Not content to go gently into that good night (instead running for President again), Sen. John Kerry (D.-Mass.) wants to filibuster Judge Samuel Alito’s nomination to the U.S. Supreme Court. This quest seems likely to fail, but the desperation of Alito’s Senate opponents highlights just how politicized the Supreme Court has become. Leftists’ passion is alight even though Roe v. Wade will be safe regardless, since five remaining members of the court have clearly supported Roe in the past.
However, the replacement of Justice Sandra Day O’Connor with Alito will almost certainly yield some results for the pro-life cause. As I have written before, Alito is a solidly conservative jurist who believes in interpreting the Constitution and the laws rather than making them up. We can be as certain as reasonably possible, short of an outright promise, that he will vote to overturn Roe—and had he promised to do so, he couldn’t make such a vote since he would never be confirmed by the Senate.
Alito’s hearings should have heartened pro-lifers. He refused to call Roe v. Wade “settled law,” as now-Chief Justice John Roberts had done during his own confirmation hearings, and consistently emphasized fidelity to the text in constitutional interpretation. The Senate will vote to end debate on Alito’s nomination late Monday afternoon—this is when Kerry’s effort will or will not bear fruit—and then vote on Alito’s nomination itself either that evening or the next day. Those who live in conservative-leaning states with Democratic senators such as Arkansas and North Dakota should voice their opinions on how their senators should vote, preferably by phoning their senators’ offices (see the Senate’s website).
Based on his previous rulings and those of the remaining Supreme Court justices, Alito’s elevation will:
• Ban partial-birth abortion: The federal fight over this horrific procedure began in 1995, and after President Bush came into office, Congress both passed the ban and the President signed it. However, the courts continue to prevent its enforcement. During a partial-birth abortion, an unborn child, up to and including 9 months of age, is delivered feet-first until only his head remains inside his mother’s womb. Then the abortionist, instead of simply completing the delivery, stabs the baby in the head and vacuums out his brain. Since generally pro-abortion Justice Anthony Kennedy dissented from the ruling striking down a state partial-birth abortion ban in the past, it seems likely that after more than a decade, this fight will finally be won. The victory will be largely symbolic since other late-term abortion procedures will remain legal, but symbolic victories lead to substantive ones.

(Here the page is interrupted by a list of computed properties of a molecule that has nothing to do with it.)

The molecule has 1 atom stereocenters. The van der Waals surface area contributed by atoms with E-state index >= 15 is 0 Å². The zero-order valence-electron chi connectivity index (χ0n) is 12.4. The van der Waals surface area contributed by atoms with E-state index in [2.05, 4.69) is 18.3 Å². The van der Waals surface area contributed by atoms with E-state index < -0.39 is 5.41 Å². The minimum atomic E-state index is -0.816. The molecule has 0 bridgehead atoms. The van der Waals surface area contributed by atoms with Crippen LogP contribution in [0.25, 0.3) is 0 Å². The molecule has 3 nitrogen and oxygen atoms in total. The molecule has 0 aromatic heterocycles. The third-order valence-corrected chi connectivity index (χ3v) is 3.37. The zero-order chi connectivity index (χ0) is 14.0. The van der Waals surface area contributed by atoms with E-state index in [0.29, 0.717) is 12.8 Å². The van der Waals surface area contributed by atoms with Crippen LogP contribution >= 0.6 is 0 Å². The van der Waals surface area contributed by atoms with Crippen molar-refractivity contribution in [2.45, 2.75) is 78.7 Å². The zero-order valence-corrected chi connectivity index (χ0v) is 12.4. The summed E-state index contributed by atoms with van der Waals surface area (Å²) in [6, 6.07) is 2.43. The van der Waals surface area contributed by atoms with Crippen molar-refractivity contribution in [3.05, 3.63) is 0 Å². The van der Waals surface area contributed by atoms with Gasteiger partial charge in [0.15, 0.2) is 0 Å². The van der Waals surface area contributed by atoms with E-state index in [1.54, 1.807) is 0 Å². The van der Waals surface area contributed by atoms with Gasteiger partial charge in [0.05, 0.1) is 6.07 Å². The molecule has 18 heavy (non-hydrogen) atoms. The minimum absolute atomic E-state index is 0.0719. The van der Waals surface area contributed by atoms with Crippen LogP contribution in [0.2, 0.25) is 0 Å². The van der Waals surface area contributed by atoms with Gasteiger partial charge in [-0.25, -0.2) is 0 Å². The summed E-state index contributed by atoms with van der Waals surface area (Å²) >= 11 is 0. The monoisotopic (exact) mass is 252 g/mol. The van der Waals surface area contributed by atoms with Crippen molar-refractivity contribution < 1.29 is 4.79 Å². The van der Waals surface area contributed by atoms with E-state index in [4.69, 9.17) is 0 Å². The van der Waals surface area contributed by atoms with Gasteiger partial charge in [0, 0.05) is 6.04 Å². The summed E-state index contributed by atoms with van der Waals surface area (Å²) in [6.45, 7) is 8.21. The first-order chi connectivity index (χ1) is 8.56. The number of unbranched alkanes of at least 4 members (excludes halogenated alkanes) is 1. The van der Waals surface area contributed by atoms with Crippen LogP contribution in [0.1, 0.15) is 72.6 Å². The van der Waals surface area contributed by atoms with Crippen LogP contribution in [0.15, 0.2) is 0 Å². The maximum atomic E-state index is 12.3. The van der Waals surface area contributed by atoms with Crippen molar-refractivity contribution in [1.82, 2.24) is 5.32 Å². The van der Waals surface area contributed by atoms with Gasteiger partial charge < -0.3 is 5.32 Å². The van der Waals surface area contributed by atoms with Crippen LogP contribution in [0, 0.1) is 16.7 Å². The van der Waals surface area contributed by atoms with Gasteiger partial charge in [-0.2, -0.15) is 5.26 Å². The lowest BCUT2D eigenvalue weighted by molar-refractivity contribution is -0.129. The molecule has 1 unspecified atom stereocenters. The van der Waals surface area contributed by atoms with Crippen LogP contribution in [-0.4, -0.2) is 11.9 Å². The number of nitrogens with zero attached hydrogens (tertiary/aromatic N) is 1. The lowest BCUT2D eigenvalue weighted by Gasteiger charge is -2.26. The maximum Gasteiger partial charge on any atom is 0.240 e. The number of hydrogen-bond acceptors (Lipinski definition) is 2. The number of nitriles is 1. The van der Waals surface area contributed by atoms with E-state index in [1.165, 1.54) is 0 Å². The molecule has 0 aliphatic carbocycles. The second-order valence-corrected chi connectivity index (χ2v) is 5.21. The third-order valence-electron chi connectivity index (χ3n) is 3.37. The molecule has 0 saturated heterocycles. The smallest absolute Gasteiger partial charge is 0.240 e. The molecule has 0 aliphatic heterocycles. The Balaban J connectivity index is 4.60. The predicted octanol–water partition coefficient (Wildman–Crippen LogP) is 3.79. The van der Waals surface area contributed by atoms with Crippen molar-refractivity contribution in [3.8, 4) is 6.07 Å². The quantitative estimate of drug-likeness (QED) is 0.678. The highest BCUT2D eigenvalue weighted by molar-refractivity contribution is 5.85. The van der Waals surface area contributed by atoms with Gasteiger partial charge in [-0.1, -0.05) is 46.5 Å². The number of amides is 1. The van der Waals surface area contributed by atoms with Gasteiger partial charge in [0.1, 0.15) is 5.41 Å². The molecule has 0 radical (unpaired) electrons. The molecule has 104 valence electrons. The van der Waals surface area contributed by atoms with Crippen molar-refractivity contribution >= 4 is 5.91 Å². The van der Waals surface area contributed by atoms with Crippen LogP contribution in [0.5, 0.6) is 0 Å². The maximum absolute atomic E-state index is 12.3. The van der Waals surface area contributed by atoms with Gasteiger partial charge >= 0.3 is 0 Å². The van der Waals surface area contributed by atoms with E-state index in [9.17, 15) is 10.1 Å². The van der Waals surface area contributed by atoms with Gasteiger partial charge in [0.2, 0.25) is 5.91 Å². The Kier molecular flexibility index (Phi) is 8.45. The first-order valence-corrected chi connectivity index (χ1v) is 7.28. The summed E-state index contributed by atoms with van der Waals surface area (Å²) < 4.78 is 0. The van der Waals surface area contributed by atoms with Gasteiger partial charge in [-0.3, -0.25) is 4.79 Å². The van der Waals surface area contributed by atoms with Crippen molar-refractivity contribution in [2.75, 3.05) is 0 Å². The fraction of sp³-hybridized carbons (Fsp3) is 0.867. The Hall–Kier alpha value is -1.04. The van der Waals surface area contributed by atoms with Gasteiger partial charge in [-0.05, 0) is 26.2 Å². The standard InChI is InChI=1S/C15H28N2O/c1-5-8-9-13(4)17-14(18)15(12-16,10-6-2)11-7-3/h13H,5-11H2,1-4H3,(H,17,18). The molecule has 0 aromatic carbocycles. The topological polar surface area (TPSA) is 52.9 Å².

• Uphold parental consent: It seems probable that Kennedy would vote to uphold parental consent laws for girls having abortions, at least those laws that allow exceptions to be made if asking her parents would not be in her “best interest” as determined by a judge. Such laws are better than nothing. Supreme Court precedent is muddled on this question.
• Promote free speech: Kennedy dissented from the 5-to-4 majority, including O’Connor, that upheld the McCain-Feingold law’s restrictions on political speech. Such restrictions disproportionately harm pro-life advocates, since media organizations are exempt from the law—and we know which side of the abortion divide most media organizations are on. The National Right to Life Committee fiercely contested the McCain-Feingold law, which President Bush signed after promising not to.
• Enhance freedom of religion: Alito’s record clearly shows great deference to the free exercise of religion, whereas O’Connor’s bizarre vacillations between accommodating free exercise and prohibiting it have led to 5-to-4 decisions that have made religious exercise jurisprudence an ever greater mess than it was before she joined the court (and that’s saying a lot). Alito as justice will lead to a series of 5-to-4 decisions favoring a restoration of some of the religious freedoms outlawed by the courts, particularly those that prohibit a religious person from speaking religiously because he is located in a public place. Since many pro-lifers are religiously motivated to some extent, this will allow them to communicate freely.
We pray for the day that Roe goes, but until then, we can still make progress.